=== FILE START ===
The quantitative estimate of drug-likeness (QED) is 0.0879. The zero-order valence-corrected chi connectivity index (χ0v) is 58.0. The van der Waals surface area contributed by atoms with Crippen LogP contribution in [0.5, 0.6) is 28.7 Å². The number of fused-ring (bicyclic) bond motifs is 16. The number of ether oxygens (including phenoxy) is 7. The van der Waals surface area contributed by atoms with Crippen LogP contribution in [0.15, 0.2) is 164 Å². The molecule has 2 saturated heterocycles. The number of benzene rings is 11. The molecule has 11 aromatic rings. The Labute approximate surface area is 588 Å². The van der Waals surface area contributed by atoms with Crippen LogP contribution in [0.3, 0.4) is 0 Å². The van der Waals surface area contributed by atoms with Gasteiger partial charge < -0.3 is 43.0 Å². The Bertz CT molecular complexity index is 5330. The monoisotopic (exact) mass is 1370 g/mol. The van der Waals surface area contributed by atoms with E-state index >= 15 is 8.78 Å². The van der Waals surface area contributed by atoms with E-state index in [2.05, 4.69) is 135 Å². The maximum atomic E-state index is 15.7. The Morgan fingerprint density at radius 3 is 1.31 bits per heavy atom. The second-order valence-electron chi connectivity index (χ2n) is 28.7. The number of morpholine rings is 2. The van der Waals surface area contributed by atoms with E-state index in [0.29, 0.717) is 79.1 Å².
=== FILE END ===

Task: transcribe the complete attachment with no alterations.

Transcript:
The quantitative estimate of drug-likeness (QED) is 0.0879. The zero-order valence-corrected chi connectivity index (χ0v) is 58.0. The van der Waals surface area contributed by atoms with Crippen LogP contribution in [0.5, 0.6) is 28.7 Å². The number of fused-ring (bicyclic) bond motifs is 16. The number of ether oxygens (including phenoxy) is 7. The van der Waals surface area contributed by atoms with Crippen LogP contribution in [0.15, 0.2) is 164 Å². The molecule has 2 saturated heterocycles. The number of benzene rings is 11. The molecule has 11 aromatic rings. The Labute approximate surface area is 588 Å². The van der Waals surface area contributed by atoms with Crippen LogP contribution in [0.3, 0.4) is 0 Å². The van der Waals surface area contributed by atoms with Gasteiger partial charge < -0.3 is 43.0 Å². The Bertz CT molecular complexity index is 5330. The monoisotopic (exact) mass is 1370 g/mol. The van der Waals surface area contributed by atoms with E-state index >= 15 is 8.78 Å². The van der Waals surface area contributed by atoms with E-state index in [2.05, 4.69) is 135 Å². The maximum atomic E-state index is 15.7. The Morgan fingerprint density at radius 3 is 1.31 bits per heavy atom. The second-order valence-electron chi connectivity index (χ2n) is 28.7. The number of morpholine rings is 2. The van der Waals surface area contributed by atoms with E-state index in [0.29, 0.717) is 79.1 Å².